In Downtown Disney’s West Side, tucked to the left next to the main entrance to Bongos Cuban Cafe, is a take-out window where you can order sandwiches, such as the delicious Media Noche, as well as some awesome soups, salads, appetizers and entrees served inside the restaurant. I wanted to pick up a few of their appetizers to bring home, including some old favorites, and a couple new items to try. Normally served in a paper tray, I asked for the items to go and they were placed into a styrofoam box instead (this is perfect if you want to try some food from Bongos but are heading back to your resort!). Since the items are kept under a heat lamp, I was cashed out and headed back to the truck in just a few minutes.
I don’t live far from property, and the items were still warm when I got home, but I put the appetizers in a 350 degree oven for 5 minutes, just to perk them up a bit. I put them on the plate for their pictures and called Matt over to help.
The Papa Rellena ($2.75 each) is a fried, breaded mashed potato stuffed with Cuban Creole minced beef. The crust formed on the exterior is very thin, and the potatoes and beef filling are very soft. Green olives are also tucked inside for a bit of salt, and the beef is flavorful. I enjoyed these at our dinner last November, and still enjoy them. Matt, on the other hand, isn’t crazy about these. That’s okay; more for me!
What Matt is crazy about are the Croquetas de Jamon ($1.75 each). I should have bought more than just the one. Heck, he would have liked me to have bought only the croquettes. Really, they are that good.
Smoky, salty, porky goodness is nestled in breading and fried to a rich, golden brown. I’m going to have to learn how to make these at home. Matt may never let me leave the house again unless it’s to get more ingredients, though.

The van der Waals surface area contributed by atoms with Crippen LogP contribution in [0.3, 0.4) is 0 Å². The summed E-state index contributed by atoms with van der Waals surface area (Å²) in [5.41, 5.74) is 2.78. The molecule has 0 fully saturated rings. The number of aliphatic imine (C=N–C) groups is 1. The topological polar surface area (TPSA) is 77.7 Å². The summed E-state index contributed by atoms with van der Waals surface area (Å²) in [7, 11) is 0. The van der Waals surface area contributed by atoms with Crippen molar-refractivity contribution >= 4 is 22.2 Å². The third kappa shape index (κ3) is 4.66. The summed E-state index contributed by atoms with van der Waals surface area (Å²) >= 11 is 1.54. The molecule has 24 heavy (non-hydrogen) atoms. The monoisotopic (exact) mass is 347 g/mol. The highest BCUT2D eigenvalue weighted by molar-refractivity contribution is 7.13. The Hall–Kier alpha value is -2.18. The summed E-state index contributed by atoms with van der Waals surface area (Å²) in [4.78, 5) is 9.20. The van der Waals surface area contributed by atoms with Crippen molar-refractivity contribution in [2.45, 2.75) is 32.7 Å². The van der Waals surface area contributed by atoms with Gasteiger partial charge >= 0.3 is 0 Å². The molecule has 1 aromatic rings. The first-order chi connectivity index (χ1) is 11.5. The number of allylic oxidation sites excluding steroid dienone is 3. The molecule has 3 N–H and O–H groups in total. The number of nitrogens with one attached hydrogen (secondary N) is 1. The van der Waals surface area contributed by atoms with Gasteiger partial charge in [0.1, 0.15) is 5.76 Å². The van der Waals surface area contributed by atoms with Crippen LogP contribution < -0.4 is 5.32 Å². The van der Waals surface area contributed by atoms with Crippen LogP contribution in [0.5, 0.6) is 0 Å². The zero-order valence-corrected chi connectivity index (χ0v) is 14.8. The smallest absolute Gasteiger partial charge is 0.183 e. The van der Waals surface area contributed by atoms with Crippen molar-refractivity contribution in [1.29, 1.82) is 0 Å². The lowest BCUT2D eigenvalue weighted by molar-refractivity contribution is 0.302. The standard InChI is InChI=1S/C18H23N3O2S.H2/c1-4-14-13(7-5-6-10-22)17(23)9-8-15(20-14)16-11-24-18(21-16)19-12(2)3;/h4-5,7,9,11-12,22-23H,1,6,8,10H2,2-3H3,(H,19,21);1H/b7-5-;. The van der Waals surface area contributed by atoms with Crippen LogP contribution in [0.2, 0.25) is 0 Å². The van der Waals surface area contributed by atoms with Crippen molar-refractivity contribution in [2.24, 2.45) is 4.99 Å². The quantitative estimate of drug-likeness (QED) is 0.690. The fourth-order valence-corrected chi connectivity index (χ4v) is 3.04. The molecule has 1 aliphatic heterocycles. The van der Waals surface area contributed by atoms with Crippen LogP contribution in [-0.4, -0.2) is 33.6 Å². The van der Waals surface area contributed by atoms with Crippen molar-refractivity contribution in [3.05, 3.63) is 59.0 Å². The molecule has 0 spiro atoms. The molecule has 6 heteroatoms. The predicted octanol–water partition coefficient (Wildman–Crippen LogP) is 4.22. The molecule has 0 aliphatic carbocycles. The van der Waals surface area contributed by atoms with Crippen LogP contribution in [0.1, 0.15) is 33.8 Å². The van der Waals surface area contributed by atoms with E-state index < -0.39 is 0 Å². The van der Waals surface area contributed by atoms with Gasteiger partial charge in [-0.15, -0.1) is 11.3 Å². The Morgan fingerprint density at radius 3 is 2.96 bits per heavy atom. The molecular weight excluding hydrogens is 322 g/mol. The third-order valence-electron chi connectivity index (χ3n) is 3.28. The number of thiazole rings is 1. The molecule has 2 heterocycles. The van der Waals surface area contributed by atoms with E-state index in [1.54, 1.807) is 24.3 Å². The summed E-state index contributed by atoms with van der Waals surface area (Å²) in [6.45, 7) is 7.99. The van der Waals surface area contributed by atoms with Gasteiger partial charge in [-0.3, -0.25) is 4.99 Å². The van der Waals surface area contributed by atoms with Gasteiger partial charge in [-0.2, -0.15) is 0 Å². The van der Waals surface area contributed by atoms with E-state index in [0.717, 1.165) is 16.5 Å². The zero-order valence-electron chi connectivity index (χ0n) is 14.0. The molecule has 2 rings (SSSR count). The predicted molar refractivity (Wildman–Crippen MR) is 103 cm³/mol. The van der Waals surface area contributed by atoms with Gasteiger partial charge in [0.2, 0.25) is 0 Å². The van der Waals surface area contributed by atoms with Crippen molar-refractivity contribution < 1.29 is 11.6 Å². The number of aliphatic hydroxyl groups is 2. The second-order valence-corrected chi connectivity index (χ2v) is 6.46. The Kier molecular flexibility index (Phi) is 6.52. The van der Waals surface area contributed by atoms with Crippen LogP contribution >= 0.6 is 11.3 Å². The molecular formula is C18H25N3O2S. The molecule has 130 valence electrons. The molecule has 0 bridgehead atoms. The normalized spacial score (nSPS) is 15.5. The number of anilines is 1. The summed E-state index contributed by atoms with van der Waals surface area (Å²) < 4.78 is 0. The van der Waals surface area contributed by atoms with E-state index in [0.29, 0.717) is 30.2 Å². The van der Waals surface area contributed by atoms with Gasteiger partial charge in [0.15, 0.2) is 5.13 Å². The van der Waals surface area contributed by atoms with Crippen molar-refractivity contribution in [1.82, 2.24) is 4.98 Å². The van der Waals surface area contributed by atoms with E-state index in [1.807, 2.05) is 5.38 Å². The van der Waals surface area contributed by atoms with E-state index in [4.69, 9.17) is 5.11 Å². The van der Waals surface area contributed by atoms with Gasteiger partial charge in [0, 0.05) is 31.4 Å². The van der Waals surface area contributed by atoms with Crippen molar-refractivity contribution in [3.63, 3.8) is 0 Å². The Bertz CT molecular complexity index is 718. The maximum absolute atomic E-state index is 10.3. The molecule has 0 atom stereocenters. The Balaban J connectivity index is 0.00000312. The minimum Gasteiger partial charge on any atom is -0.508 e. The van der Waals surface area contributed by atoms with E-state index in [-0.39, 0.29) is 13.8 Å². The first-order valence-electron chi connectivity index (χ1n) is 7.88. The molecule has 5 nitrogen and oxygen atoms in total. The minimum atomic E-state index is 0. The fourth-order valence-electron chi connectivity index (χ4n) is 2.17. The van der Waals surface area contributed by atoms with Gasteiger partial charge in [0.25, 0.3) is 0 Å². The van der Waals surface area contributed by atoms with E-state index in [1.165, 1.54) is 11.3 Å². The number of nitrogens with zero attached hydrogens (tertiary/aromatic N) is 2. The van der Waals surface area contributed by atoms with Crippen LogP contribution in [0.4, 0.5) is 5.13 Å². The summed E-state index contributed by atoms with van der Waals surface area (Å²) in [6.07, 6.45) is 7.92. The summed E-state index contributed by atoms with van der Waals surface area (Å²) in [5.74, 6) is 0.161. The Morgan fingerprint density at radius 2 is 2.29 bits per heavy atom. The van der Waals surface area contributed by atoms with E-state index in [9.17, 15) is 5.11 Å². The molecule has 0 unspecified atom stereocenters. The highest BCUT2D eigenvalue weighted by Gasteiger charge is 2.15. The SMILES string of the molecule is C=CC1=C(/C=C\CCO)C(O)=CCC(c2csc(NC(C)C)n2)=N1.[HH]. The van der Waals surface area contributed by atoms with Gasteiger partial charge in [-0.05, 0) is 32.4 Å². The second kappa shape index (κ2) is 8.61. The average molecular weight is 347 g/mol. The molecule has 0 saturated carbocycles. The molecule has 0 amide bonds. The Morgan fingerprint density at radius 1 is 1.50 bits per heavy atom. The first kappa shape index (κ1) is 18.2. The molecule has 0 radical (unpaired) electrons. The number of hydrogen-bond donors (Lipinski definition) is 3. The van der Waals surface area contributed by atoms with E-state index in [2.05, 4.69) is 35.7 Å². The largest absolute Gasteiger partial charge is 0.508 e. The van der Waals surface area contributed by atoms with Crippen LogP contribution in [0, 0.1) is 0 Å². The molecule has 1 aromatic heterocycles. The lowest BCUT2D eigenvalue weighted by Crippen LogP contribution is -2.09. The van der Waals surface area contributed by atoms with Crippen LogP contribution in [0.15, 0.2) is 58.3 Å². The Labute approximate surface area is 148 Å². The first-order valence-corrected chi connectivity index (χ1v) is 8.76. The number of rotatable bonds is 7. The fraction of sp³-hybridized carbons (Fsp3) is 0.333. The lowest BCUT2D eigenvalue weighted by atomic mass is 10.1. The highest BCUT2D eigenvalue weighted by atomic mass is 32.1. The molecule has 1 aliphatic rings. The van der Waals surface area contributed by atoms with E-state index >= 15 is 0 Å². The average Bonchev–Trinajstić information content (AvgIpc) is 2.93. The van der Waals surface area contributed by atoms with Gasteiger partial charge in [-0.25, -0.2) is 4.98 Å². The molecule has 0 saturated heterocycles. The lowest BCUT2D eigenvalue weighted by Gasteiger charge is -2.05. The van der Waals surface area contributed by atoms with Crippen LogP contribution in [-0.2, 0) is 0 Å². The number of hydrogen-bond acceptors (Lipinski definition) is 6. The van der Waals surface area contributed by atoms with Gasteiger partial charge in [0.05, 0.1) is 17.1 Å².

Unlike the previous two appetizers, the empanadas are not served in the restaurant. They can only be purchased at the window. The Empanadas de Carne ($2.75 each) are filled with seasoned beef. The thin dough is flaky. It’s soft, but not soggy, around the filling and crispy around the edges.
The beef, unfortunately, was underseasoned, dry and crumbly. Matt’s doesn’t like empanadas (What?!), and these certainly did not make him want to eat more than a bite. Food & Wine empanadas from Argentina are scores better (and were also a dollar more than these at the 2011 festival).
Unimpressed by the Empanada de Carne, he was not looking forward to the Empanada de Pollo ($2.75 each), stuffed with seasoned chicken.
Surprising both of us, it was much better. The chicken retained some moisture, although not the most tender chicken ever, and actually had seasoning. It was a vast improvement over the beef.
Overall, the Croquetas de Jamon are the clear winner. I would say the Papas Rellenas are the second choice, followed by the Empanada de Pollo and the Empanada de Carne (which I would skip altogether). Matt would say Croquetas de Jamon, followed by Croquetas de Jamon, then Croquetas de Jamon and finally, Croquetas de Jamon. 🙂
Here’s a look at the menu (click for larger):
Have you tried any of the appetizers from the express window or inside the restaurant? What did you think? Do you have a favorite appetizer when you visit?